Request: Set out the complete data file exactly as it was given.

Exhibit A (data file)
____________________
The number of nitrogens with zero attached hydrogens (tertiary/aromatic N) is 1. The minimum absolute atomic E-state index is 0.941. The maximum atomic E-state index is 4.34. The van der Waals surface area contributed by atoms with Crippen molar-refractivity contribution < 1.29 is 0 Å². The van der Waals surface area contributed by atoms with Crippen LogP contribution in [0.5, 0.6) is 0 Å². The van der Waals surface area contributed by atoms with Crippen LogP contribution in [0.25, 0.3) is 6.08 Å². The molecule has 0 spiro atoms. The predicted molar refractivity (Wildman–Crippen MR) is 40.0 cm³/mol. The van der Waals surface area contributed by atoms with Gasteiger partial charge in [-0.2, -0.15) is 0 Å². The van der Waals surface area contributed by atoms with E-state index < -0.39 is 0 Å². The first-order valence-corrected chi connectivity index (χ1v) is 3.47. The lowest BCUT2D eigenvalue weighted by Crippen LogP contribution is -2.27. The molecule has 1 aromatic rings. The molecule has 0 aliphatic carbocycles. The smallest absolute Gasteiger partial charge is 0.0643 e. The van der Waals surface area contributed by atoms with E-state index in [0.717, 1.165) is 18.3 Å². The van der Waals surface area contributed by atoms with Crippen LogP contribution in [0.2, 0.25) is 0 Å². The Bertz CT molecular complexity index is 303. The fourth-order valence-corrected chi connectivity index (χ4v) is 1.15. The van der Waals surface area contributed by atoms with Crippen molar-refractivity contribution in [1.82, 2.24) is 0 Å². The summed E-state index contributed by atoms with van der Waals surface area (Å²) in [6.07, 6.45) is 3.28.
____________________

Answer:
The number of nitrogens with zero attached hydrogens (tertiary/aromatic N) is 1. The minimum absolute atomic E-state index is 0.941. The maximum atomic E-state index is 4.34. The van der Waals surface area contributed by atoms with Crippen molar-refractivity contribution < 1.29 is 0 Å². The van der Waals surface area contributed by atoms with Crippen LogP contribution in [0.5, 0.6) is 0 Å². The van der Waals surface area contributed by atoms with Crippen LogP contribution in [0.25, 0.3) is 6.08 Å². The molecule has 0 spiro atoms. The predicted molar refractivity (Wildman–Crippen MR) is 40.0 cm³/mol. The van der Waals surface area contributed by atoms with Gasteiger partial charge in [-0.2, -0.15) is 0 Å². The van der Waals surface area contributed by atoms with E-state index < -0.39 is 0 Å². The first-order valence-corrected chi connectivity index (χ1v) is 3.47. The lowest BCUT2D eigenvalue weighted by Crippen LogP contribution is -2.27. The molecule has 1 aromatic rings. The molecule has 0 aliphatic carbocycles. The smallest absolute Gasteiger partial charge is 0.0643 e. The van der Waals surface area contributed by atoms with E-state index in [0.717, 1.165) is 18.3 Å². The van der Waals surface area contributed by atoms with Crippen LogP contribution in [0.2, 0.25) is 0 Å². The Bertz CT molecular complexity index is 303. The fourth-order valence-corrected chi connectivity index (χ4v) is 1.15. The van der Waals surface area contributed by atoms with Crippen molar-refractivity contribution in [1.82, 2.24) is 0 Å². The summed E-state index contributed by atoms with van der Waals surface area (Å²) in [6.07, 6.45) is 3.28.